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It is probably true that the vast majority of digital camera owners have never considered calibrating their cameras. However, camera calibration is arguably a final but important stage in the achievement of a completely calibrated and profiled colour management system.

Colour patchesThe processACR Calibrator is comparatively simple.The principal requirements are a colour checker chart, such as the Macbeth Colour Checker, and the Adobe Camera Raw (ACR) Calibrator script which is available a a free downloadable plug-in for Adobe Photoshop. This script also works with Adobe Lightroom and Camera RAW. Place the colour checker card (see image on left)) in direct sunlight in a location well away from the possible influence of colour casts. Lots of green vegetation produces a distinct green cast, and coloured walls produce a cast similar to the physical colour of the wall. Photograph the colour checker card in RAW mode. With the camera's lens perpendicular to the plane of the card, get as close as possible to more or less fill the frame with the coloured squares of the target. Have a look at the histogram of the image and make sure that all the colours are properly exposed and correctly rendered. It is probably worth taking a number of shots using exposures set in small increments on either side of the metered value.

Having selected the best image, launch Photoshop and open the target image in ACR. To speed up processing, set the image size to the smallest ACR will support for your camera. Also set the colour depth to 8 bits/channel. Then select the white balance tool (or eyedropper) from the ACR window, and click in the second whitest patch in the bottom row of the ColorChecker target as seen in the image above). This gives the ACR script the best starting point to begin processing. Note that the target can be photographed in any orientation, but the target patches must still be selected in the required order (below). Click the open button to load the target image in to Photoshop.

The patches are marked using the pen tool - not the freeform pen tool. Shift-P toggles between the two pen tools. Click once in the centre of each of the four corner patches of the target image. This identifies their positions for the ACR script. The patches must be clicked in the following sequence:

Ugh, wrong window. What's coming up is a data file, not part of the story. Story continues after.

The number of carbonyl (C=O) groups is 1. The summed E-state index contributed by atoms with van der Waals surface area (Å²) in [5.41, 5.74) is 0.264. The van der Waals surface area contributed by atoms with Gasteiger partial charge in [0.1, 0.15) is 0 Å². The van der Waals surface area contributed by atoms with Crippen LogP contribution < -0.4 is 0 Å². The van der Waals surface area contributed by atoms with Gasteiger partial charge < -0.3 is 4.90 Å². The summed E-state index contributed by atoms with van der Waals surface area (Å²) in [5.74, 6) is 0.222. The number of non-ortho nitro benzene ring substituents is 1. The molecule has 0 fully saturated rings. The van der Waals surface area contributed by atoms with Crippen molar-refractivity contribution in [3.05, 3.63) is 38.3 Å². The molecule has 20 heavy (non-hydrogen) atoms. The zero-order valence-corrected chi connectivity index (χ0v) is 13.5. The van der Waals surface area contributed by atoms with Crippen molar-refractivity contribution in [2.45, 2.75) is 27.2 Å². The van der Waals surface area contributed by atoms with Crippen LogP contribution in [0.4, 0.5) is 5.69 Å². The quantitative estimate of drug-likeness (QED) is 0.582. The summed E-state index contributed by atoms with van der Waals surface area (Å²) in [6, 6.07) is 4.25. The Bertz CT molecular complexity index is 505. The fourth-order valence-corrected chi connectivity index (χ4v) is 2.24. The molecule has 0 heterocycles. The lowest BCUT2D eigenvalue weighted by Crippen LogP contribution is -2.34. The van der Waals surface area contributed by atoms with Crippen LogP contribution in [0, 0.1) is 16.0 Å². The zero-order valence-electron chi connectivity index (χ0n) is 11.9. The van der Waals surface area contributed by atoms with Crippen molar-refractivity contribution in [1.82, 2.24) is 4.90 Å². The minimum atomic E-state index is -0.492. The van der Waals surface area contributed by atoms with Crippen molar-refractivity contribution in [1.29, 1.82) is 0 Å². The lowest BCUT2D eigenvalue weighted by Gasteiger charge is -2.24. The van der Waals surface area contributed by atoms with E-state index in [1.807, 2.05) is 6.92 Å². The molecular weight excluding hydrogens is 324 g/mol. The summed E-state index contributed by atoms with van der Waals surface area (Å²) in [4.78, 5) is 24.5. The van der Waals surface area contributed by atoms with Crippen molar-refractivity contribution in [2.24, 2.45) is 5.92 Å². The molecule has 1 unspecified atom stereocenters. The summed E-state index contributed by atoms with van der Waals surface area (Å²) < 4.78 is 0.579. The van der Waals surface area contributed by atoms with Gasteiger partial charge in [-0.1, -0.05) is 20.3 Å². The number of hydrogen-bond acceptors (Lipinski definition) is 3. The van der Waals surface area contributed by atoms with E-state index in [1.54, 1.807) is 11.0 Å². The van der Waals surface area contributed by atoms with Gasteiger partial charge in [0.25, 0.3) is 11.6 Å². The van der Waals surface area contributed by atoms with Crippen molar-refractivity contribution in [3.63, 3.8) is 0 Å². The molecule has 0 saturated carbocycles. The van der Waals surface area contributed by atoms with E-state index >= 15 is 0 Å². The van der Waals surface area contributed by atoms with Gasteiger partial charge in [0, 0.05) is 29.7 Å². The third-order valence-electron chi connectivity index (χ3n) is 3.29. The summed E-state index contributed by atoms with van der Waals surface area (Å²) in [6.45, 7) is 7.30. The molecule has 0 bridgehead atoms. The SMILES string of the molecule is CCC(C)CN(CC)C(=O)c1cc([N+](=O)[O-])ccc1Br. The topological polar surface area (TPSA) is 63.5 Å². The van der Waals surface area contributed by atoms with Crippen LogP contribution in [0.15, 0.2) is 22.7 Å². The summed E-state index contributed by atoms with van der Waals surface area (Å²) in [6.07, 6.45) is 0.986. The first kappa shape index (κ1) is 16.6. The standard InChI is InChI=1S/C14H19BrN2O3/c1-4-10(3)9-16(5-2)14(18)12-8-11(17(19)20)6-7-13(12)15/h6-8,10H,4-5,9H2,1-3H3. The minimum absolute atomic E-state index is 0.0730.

• Dark skin (top left in image above)
  • White (bottom left)
  • Black (bottom right)
  • Bluish green (top right)

Lightroom camera calibrationThis creates a path and places a square of solid colour over most of the image. The script must be run immediately after clicking the patches with the pen tool. Do not save the image as this will change its file type and prevent the ACR script from running correctly. Run the script by selecting the ACR Calibrator option from the File - Scripts menu. As the script runs the following messages should be displayed:

  • Working on White Balance
  • Working on Gray Patches
  • Working on White Balance (2nd pass)
  • Working on Shadow Tint
  • Working on Green Calibration
  • Working on Blue Calibration
  • Working on Red Calibration
  • Working on Green Calibration (2nd pass)
  • Working on Blue Calibration (2nd pass)
  • Working on Red Calibration (2nd pass)
  • Working on Green Calibration (3rd pass)
  • Working on Blue Calibration (3rd pass)
  • Working on Red Calibration (3rd pass)
  • Done

When finished, the script should produce a small table of results of the type illustrated at top right.

The final stage is to find the necessary control panel in Camera RAW or Lightroom (see right) and enter the offsets produced by the ACR script. In Lightroom the menu is found in the "Develop" section at the bottom right-hand corner of the scree - it may be necessary to scroll down). Start with the shadow tint and work progressively down the list. The set of values can then be saved with a suitable name that links them to the particular camera used. The saved offsets can then be applied to all images taken with the particular camera. Their effect is normally subtle or may even pass unnoticed, but the colours in the images will be more accurate as a result.

It is also possible to calibrate a digital camera using Adobe's DNG Profile editor - a simple program that is available as a free download from the Adobe website. The procedure is relatively simple and results in a camera profile incorporating the specific characteristics of your cameras sensor (under given lighting conditions).

To perform a calibration:

  • Photograph a standard colour target in the manner described above;
  • Open DNG Profile Editor;
  • Launch DNG Profile editor and load the target image;
  • Centre the four corner marks on the four appropriately coloured corner squares;
  • Generate the profile;
  • Export the generated dcp file which is automatically placed in the correct folder.

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